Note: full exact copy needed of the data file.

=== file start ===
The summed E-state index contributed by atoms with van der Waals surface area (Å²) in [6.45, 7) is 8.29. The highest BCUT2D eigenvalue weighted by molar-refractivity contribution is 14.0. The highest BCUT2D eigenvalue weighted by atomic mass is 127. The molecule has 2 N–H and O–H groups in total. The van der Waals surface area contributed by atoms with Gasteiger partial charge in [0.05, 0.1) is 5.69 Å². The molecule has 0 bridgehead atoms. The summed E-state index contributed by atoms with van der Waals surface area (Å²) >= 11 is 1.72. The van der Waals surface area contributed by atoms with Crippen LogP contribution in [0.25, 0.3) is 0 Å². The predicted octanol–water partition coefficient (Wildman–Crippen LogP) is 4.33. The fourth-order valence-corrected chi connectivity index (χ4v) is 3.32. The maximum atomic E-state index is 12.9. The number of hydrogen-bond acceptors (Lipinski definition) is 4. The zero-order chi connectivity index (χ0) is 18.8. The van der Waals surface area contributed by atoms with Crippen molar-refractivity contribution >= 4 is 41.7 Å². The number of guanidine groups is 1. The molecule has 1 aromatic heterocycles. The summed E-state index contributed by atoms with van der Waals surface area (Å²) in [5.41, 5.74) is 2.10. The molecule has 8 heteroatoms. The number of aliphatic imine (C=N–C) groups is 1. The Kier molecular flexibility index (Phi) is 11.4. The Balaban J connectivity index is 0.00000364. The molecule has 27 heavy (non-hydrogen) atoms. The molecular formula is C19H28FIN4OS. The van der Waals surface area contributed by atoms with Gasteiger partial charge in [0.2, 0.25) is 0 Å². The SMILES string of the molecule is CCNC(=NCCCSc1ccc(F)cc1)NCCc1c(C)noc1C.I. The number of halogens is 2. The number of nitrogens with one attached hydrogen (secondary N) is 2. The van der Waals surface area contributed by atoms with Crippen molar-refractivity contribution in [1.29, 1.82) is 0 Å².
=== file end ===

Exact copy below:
The summed E-state index contributed by atoms with van der Waals surface area (Å²) in [6.45, 7) is 8.29. The highest BCUT2D eigenvalue weighted by molar-refractivity contribution is 14.0. The highest BCUT2D eigenvalue weighted by atomic mass is 127. The molecule has 2 N–H and O–H groups in total. The van der Waals surface area contributed by atoms with Gasteiger partial charge in [0.05, 0.1) is 5.69 Å². The molecule has 0 bridgehead atoms. The summed E-state index contributed by atoms with van der Waals surface area (Å²) >= 11 is 1.72. The van der Waals surface area contributed by atoms with Crippen LogP contribution in [0.25, 0.3) is 0 Å². The predicted octanol–water partition coefficient (Wildman–Crippen LogP) is 4.33. The fourth-order valence-corrected chi connectivity index (χ4v) is 3.32. The maximum atomic E-state index is 12.9. The number of hydrogen-bond acceptors (Lipinski definition) is 4. The zero-order chi connectivity index (χ0) is 18.8. The van der Waals surface area contributed by atoms with Crippen molar-refractivity contribution >= 4 is 41.7 Å². The number of guanidine groups is 1. The molecule has 1 aromatic heterocycles. The summed E-state index contributed by atoms with van der Waals surface area (Å²) in [5.41, 5.74) is 2.10. The molecule has 8 heteroatoms. The number of aliphatic imine (C=N–C) groups is 1. The Kier molecular flexibility index (Phi) is 11.4. The Balaban J connectivity index is 0.00000364. The molecule has 27 heavy (non-hydrogen) atoms. The molecular formula is C19H28FIN4OS. The van der Waals surface area contributed by atoms with Gasteiger partial charge in [0.2, 0.25) is 0 Å². The SMILES string of the molecule is CCNC(=NCCCSc1ccc(F)cc1)NCCc1c(C)noc1C.I. The number of halogens is 2. The number of nitrogens with one attached hydrogen (secondary N) is 2. The van der Waals surface area contributed by atoms with Crippen molar-refractivity contribution in [1.29, 1.82) is 0 Å².